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International Journal of Biomedical Imaging
Volume 2013 (2013), Article ID 152920, 7 pages
Research Article

Measurement of Intervertebral Cervical Motion by Means of Dynamic X-Ray Image Processing and Data Interpolation

Department of Electrical Engineering and Information Technologies (DIETI), University of Naples “Federico II,” Via Claudio 21, 80125 Naples, Italy

Received 7 August 2013; Accepted 26 September 2013

Academic Editor: J. C. Chen

Copyright © 2013 Paolo Bifulco et al. This is an open access article distributed under the Creative Commons Attribution License, which permits unrestricted use, distribution, and reproduction in any medium, provided the original work is properly cited.


Accurate measurement of intervertebral kinematics of the cervical spine can support the diagnosis of widespread diseases related to neck pain, such as chronic whiplash dysfunction, arthritis, and segmental degeneration. The natural inaccessibility of the spine, its complex anatomy, and the small range of motion only permit concise measurement in vivo. Low dose X-ray fluoroscopy allows time-continuous screening of cervical spine during patient’s spontaneous motion. To obtain accurate motion measurements, each vertebra was tracked by means of image processing along a sequence of radiographic images. To obtain a time-continuous representation of motion and to reduce noise in the experimental data, smoothing spline interpolation was used. Estimation of intervertebral motion for cervical segments was obtained by processing patient’s fluoroscopic sequence; intervertebral angle and displacement and the instantaneous centre of rotation were computed. The RMS value of fitting errors resulted in about 0.2 degree for rotation and 0.2 mm for displacements.

1. Introduction

Neck pain is a common musculoskeletal problem experienced by the vast majority of the population [1, 2]. Alterations of cervical spine mechanics that compromise the stabilizing mechanisms of the cervical spine (such those originated by chronic whiplash dysfunction [3], arthritis [4, 5], and segmental degeneration [6]) can be possible causes of neck pain.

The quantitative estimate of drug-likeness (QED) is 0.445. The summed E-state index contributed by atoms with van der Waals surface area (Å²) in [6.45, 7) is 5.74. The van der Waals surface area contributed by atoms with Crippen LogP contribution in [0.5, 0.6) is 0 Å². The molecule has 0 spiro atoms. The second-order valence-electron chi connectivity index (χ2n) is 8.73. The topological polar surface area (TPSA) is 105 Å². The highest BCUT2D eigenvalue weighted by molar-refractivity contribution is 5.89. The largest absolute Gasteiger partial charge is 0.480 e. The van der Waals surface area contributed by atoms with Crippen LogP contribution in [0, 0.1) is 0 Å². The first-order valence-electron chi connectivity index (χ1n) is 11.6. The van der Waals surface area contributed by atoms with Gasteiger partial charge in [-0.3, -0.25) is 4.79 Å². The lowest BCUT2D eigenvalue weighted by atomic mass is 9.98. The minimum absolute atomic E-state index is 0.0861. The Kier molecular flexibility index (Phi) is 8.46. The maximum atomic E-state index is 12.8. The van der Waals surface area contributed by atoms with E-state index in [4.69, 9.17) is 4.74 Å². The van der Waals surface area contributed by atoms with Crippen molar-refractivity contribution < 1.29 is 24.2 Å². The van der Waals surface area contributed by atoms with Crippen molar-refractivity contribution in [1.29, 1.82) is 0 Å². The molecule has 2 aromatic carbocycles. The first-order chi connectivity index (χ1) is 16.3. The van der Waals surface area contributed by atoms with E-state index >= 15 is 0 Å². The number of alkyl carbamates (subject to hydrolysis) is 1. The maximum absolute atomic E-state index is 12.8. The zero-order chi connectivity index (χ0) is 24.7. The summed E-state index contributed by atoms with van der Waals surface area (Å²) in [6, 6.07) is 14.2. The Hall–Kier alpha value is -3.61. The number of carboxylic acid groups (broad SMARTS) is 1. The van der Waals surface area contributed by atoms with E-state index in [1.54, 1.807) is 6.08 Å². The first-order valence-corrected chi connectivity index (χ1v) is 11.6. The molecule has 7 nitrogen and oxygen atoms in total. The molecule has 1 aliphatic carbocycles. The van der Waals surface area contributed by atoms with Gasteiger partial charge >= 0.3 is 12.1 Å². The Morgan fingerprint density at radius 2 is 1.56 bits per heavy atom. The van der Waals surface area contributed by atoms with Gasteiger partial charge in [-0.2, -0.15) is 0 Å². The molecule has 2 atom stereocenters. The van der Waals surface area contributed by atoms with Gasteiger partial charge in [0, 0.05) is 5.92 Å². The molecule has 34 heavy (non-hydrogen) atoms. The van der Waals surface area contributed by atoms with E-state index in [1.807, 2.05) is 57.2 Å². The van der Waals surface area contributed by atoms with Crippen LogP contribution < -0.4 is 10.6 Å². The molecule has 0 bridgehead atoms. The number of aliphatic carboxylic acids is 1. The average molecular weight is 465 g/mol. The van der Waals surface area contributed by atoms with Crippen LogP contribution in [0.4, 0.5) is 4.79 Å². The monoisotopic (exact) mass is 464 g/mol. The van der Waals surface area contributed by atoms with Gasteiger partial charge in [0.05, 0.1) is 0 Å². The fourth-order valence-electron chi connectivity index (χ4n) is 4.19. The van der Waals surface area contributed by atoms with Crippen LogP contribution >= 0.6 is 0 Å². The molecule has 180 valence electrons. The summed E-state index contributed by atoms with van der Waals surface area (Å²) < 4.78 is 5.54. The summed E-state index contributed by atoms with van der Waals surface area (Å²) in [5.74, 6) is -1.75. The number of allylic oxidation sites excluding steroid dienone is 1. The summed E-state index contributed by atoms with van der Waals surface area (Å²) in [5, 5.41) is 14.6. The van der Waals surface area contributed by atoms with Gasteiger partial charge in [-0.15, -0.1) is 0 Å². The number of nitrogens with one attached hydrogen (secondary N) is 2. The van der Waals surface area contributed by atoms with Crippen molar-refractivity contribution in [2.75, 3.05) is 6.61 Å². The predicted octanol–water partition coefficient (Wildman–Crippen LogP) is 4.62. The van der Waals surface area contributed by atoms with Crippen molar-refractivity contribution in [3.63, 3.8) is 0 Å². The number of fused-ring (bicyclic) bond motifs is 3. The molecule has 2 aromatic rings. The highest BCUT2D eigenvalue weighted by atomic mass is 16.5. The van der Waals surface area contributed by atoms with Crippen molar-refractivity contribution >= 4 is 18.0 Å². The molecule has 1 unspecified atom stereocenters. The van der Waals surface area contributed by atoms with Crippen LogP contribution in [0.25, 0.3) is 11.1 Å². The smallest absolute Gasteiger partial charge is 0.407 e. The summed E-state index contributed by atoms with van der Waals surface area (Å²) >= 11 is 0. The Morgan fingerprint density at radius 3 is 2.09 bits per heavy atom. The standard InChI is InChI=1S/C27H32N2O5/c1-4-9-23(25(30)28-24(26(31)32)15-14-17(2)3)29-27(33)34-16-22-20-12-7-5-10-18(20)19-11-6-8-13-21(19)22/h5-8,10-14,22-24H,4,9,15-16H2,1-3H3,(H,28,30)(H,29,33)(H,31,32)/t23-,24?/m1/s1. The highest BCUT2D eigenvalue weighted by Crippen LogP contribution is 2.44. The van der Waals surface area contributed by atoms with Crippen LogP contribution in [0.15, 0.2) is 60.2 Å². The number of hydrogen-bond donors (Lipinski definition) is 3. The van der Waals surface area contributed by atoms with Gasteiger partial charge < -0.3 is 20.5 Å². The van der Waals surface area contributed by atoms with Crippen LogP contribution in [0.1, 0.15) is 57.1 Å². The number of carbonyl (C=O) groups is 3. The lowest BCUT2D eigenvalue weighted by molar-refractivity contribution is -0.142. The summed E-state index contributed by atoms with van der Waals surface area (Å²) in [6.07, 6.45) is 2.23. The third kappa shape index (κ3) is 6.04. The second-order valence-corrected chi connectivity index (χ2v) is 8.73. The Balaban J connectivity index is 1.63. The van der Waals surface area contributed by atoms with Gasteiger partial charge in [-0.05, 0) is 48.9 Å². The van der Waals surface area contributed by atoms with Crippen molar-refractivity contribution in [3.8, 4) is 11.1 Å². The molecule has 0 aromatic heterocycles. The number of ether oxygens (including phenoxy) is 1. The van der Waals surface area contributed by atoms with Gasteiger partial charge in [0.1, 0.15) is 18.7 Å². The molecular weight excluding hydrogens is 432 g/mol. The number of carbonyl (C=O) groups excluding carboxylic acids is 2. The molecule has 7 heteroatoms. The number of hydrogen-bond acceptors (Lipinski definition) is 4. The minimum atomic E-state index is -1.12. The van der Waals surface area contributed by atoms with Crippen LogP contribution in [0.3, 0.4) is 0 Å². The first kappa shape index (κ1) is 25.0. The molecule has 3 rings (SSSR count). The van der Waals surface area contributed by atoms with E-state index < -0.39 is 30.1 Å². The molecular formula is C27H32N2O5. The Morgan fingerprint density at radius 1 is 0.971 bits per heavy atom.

Detection of spinal instability (degenerative or traumatic) is based on accurate measurement of intervertebral kinematic [7]. In particular, forward displacement of the vertebrae greater than 3.5 mm and angle between adjacent endplates greater than 11 degree is regarded as a sign of instability [8] and indication for surgery.

Quantitative measurements of segmental kinematics also find use in the evaluation of cervical arthroplasty, assessment of disc prosthesis, postsurgery followup, and so forth [911].

In spite of their paramount importance in clinical application, accurate measurement of the intervertebral kinematic are hindered by the natural inaccessibility of the spine, the complexity of its anatomy, and physiology and the extremely small range of motion achieved at segmental level.

Although most of the injuries and degenerative pathologies of the cervical spine are associated with reduced mobility and pain, there is no gold standard for the measurement of the kinematics of the cervical spine, not even for the measurement of its range of motion as a whole. Many techniques were proposed to measure spine kinematics [1215]. These techniques include those radiological (functional radiography, cine-radiography, stereo radiography, TC, MRI, etc.), those based on external markers motion tracking (electrogoniometers, inclinometers, electromagnetic markers, optical skin markers, etc.), those ultrasonic, and those invasive (e.g., insertion of rigid markers in the vertebra bones in the context of a surgical operation).

The simpler and less invasive methods (e.g., external goniometers, optical markers, etc.) can only provide appropriate information about the entire cervical range of motion, but they are unable to accurately assess intervertebral motion (relatively large errors are associated with the sliding between skin markers and bones). Despite patient’s radiation exposure, the radiological methods are currently preferred for many diagnoses. In particular, functional radiography is the clinical standard to detect segmental instability and decide whether to perform a surgery. Intervertebral kinematics measurements are currently based on functional flexion-extension radiography [1618]. However, this method involves the use of few, end-of-range spinal positions, while in-between intervertebral motion is disregarded.

It is worth mentioning that some authors suggested that disc degeneration may lead to abnormal location of intervertebral center of rotation while maintaining intervertebral translation and rotation within a normal range [16, 19, 20]. Other studies [21, 22] supported that the center of rotation is the most sensitive and specific measurement for detecting damage of intervertebral disc and facet joints.